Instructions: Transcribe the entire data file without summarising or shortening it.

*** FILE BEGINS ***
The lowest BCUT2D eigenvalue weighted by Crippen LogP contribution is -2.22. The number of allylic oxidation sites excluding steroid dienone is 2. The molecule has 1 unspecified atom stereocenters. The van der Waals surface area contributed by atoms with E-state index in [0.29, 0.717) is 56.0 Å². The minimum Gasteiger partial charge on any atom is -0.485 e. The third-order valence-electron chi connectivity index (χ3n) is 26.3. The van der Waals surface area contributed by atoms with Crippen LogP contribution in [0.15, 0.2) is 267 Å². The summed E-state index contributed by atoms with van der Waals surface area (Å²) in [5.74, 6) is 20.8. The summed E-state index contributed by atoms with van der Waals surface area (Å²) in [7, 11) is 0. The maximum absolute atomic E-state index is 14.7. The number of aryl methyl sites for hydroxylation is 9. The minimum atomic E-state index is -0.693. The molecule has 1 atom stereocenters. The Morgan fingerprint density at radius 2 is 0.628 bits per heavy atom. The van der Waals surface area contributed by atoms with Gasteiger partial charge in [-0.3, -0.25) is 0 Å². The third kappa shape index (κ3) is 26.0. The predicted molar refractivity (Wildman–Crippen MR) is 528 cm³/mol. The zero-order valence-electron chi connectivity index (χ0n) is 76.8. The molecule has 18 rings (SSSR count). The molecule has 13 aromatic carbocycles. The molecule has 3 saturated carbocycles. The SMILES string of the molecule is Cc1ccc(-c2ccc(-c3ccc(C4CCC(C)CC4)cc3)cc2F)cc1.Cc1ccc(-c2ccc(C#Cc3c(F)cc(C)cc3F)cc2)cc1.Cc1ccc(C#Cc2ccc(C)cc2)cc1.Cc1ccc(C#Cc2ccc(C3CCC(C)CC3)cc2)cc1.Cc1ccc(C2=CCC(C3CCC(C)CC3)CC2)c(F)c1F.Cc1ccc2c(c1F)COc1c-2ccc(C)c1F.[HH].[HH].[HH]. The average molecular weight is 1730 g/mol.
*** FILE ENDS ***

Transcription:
The lowest BCUT2D eigenvalue weighted by Crippen LogP contribution is -2.22. The number of allylic oxidation sites excluding steroid dienone is 2. The molecule has 1 unspecified atom stereocenters. The van der Waals surface area contributed by atoms with E-state index in [0.29, 0.717) is 56.0 Å². The minimum Gasteiger partial charge on any atom is -0.485 e. The third-order valence-electron chi connectivity index (χ3n) is 26.3. The van der Waals surface area contributed by atoms with Crippen LogP contribution in [0.15, 0.2) is 267 Å². The summed E-state index contributed by atoms with van der Waals surface area (Å²) in [5.74, 6) is 20.8. The summed E-state index contributed by atoms with van der Waals surface area (Å²) in [7, 11) is 0. The maximum absolute atomic E-state index is 14.7. The number of aryl methyl sites for hydroxylation is 9. The minimum atomic E-state index is -0.693. The molecule has 1 atom stereocenters. The Morgan fingerprint density at radius 2 is 0.628 bits per heavy atom. The van der Waals surface area contributed by atoms with Gasteiger partial charge in [-0.3, -0.25) is 0 Å². The third kappa shape index (κ3) is 26.0. The predicted molar refractivity (Wildman–Crippen MR) is 528 cm³/mol. The zero-order valence-electron chi connectivity index (χ0n) is 76.8. The molecule has 18 rings (SSSR count). The molecule has 13 aromatic carbocycles. The molecule has 3 saturated carbocycles. The SMILES string of the molecule is Cc1ccc(-c2ccc(-c3ccc(C4CCC(C)CC4)cc3)cc2F)cc1.Cc1ccc(-c2ccc(C#Cc3c(F)cc(C)cc3F)cc2)cc1.Cc1ccc(C#Cc2ccc(C)cc2)cc1.Cc1ccc(C#Cc2ccc(C3CCC(C)CC3)cc2)cc1.Cc1ccc(C2=CCC(C3CCC(C)CC3)CC2)c(F)c1F.Cc1ccc2c(c1F)COc1c-2ccc(C)c1F.[HH].[HH].[HH]. The average molecular weight is 1730 g/mol.